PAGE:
An African American locomotive engineer has sued steel company ArcelorMittal in Philadelphia federal court alleging racial harassment. Among the complaints in the suit were that a stuffed pink monkey with a swastika on its forehead and a noose were placed in his work area in separate incidents at the company’s Conshohocken complex.

Darshall Coleman, 48, of Philadelphia, says in the suit that three separate incidents were reported to the Plymouth Township police.

“ArcelorMittal is an equal opportunity employer and takes discrimination allegations very seriously. The company has launched a full investigation into the matter but unfortunately due to the pending litigation, we are unable to comment further at this time,” ArcelorMittal spokesperson Bill Steers said in a statement.

ArcelorMittal, one of the world’s largest steel manufacturers, has laid off substantial numbers of workers at the Conshohocken complex as it has faced stiff foreign competition over the years. Company officials said on Thursday the Conshohocken complex employed 144 on Nov. 30.

According to the lawsuit, the pink monkey was placed on a dumpster near Coleman’s office in 2014.

The other incidents cited in the suit, filed on Dec. 13, occurred this year. The suit seeks a jury trial over discrimination, retaliation, and a hostile work environment. He is represented by attorneys from the Philadelphia firm Murphy Law Group.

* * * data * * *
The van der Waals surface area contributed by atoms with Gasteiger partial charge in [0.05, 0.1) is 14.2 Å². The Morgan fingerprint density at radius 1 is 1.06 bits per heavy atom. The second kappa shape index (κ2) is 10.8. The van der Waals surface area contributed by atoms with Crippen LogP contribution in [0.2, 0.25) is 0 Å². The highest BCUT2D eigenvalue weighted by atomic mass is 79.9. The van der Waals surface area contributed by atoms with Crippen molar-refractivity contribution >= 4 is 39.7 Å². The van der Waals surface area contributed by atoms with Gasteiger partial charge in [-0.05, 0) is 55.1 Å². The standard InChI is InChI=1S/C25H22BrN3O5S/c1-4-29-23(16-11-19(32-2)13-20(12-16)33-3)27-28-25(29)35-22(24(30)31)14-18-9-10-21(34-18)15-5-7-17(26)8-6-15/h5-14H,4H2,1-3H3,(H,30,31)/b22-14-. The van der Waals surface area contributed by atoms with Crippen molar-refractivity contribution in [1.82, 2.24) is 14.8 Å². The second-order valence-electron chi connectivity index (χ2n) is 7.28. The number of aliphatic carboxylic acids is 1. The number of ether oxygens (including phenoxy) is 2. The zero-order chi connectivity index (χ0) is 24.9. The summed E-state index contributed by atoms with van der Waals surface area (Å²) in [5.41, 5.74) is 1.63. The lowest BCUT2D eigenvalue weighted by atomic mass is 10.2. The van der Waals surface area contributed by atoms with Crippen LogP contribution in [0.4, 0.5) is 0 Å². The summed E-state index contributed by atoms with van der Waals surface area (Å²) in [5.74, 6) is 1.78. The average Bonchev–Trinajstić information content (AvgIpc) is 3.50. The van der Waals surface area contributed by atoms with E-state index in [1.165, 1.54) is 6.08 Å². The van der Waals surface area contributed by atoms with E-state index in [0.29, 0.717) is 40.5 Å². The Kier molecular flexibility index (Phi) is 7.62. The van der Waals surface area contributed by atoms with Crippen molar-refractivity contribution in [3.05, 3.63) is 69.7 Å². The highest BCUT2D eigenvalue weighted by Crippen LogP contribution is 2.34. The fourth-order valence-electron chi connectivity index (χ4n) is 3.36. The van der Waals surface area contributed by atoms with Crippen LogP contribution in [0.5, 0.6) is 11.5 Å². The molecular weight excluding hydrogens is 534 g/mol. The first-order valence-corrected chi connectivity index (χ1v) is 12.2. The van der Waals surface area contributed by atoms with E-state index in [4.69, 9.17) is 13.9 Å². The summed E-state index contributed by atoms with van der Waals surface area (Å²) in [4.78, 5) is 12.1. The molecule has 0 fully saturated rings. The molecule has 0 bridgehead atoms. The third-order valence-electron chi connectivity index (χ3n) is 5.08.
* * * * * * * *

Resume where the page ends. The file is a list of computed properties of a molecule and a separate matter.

Coleman alleges that he was placed in danger on March 6 when someone turned on the electric power to the train, almost electrocuting him and resulting in a “near miss investigation form” that confirmed he could have been injured. While seeking a promotion, Coleman says in the suit, he was tested on an engine he hadn’t been trained for.

Coleman also claims that someone wrote “KKK” and a racial epithet on his office door and spilled oil on the stairway leading to his office on Oct. 31.

After this incident, Coleman said he told the company’s human resources manager that he felt unsafe and was placed on administrative leave. Company officials later called him back and asked if he had written on his door and spilled the oil, the suit says.

On Dec. 8, the company sent him a letter stating that he could be laid off for lack of work, the suit says.